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Couples divorcing after age 50 face many financial challenges

Experts say ‘gray divorce’ is complicating retirement and estate planning

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An increasing number of couples 50-years-old or older are getting divorced. Besides the social implications, a new study suggests the trend is having a negative effect on estate planning.

TD Wealth recently conducted a survey of estate planners and attorneys attending the 54th Annual Heckerling Institute on Estate Planning. It showed that 40 percent cited the growing trend of “gray divorce” as the cause of an increase in family conflict, which is often a significant challenge when planning the estates of couples who remain intact.

"In addition to prolonged life expectancy and rising healthcare costs, this upward trend around couples divorcing over the age of 50 has created a recent swirl among the estate planning industry," said Ray Radigan, head of Private Trust at TD Wealth. "Gray divorce is adding another layer of complexity to the estate planning process that already arises with blended families, designation of heirs and the everchanging domestic structures.”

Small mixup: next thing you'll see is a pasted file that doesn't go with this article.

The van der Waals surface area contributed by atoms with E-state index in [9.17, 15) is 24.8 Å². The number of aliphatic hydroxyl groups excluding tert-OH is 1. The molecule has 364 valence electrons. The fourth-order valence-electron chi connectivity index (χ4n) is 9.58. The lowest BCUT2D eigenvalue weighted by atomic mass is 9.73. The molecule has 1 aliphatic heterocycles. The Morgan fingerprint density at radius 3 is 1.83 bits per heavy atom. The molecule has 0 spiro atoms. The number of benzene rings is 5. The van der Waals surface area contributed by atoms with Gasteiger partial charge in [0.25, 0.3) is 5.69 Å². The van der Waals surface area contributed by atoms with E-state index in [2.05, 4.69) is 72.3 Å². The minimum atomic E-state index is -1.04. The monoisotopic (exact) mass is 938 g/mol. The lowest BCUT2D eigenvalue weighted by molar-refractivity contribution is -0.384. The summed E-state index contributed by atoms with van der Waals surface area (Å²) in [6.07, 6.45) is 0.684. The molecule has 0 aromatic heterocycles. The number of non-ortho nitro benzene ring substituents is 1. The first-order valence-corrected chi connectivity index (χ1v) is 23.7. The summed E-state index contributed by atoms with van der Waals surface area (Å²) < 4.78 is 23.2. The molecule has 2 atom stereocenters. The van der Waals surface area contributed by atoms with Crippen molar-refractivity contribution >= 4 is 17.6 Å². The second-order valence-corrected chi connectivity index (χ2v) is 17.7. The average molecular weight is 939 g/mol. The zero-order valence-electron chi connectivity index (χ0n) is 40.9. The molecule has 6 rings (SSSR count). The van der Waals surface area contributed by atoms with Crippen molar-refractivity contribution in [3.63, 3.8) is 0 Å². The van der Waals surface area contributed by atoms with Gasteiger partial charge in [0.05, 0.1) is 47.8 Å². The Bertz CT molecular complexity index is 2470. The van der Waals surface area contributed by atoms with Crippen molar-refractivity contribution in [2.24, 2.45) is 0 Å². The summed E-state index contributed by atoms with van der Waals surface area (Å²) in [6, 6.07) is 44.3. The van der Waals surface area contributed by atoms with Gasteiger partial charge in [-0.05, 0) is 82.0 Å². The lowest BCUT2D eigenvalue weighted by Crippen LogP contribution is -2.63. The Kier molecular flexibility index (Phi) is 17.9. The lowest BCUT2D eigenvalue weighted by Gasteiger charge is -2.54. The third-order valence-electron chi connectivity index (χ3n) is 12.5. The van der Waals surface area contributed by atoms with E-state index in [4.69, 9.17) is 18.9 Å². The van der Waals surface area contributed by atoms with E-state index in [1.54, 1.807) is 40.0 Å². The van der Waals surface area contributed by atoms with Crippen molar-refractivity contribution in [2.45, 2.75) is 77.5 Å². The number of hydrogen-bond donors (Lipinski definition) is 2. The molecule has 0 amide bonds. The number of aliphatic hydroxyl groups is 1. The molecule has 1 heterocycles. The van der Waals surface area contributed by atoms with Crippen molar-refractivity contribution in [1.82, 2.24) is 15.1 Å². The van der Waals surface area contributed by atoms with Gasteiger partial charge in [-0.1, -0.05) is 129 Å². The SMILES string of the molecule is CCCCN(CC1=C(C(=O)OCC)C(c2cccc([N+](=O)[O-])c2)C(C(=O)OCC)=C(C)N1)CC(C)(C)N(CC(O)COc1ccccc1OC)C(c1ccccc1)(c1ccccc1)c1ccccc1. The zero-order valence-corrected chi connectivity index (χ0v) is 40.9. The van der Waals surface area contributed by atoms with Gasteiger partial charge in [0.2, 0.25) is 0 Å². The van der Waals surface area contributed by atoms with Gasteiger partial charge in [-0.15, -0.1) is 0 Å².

As a result, he says it's increasingly important to take the initiative with clients and review and discuss the estate plans on an ongoing basis.

Complications

Retirement planning can be complicated when couples divorce late in marriage. The partners may have merged their retirement funds, or one partner may have saved a lot more than the other with the thought that they would combine their savings later.

The survey respondents say gray divorce is also having an impact on determining who will be responsible for enacting power of attorney, determining appropriate social security benefits, and drafting of a will.

The economic aspects of gray divorce are often overlooked. Writing on Investodedia, personal finance author Catherine Friedman notes that divorce at any age can be financially devastating, but the impact is greater when the former partners are approaching retirement.

“The cost of living is considerably more when you’re single rather than when two of you share expenses,” she writes. “ More worrisome, a mid- to later-life split can shatter retirement plans.”

Friedman says that a late divorce also gives those involved less time to recoup losses, pay off debt, and weather the ups and downs of the stock market. If you’re already retired, there also may not be a steady source of income to fall back on.

The problem is likely to get worse. A 2017 report by the Pew Research Center shows divorce rates for couples over age 50 have nearly doubled since the 1990s.

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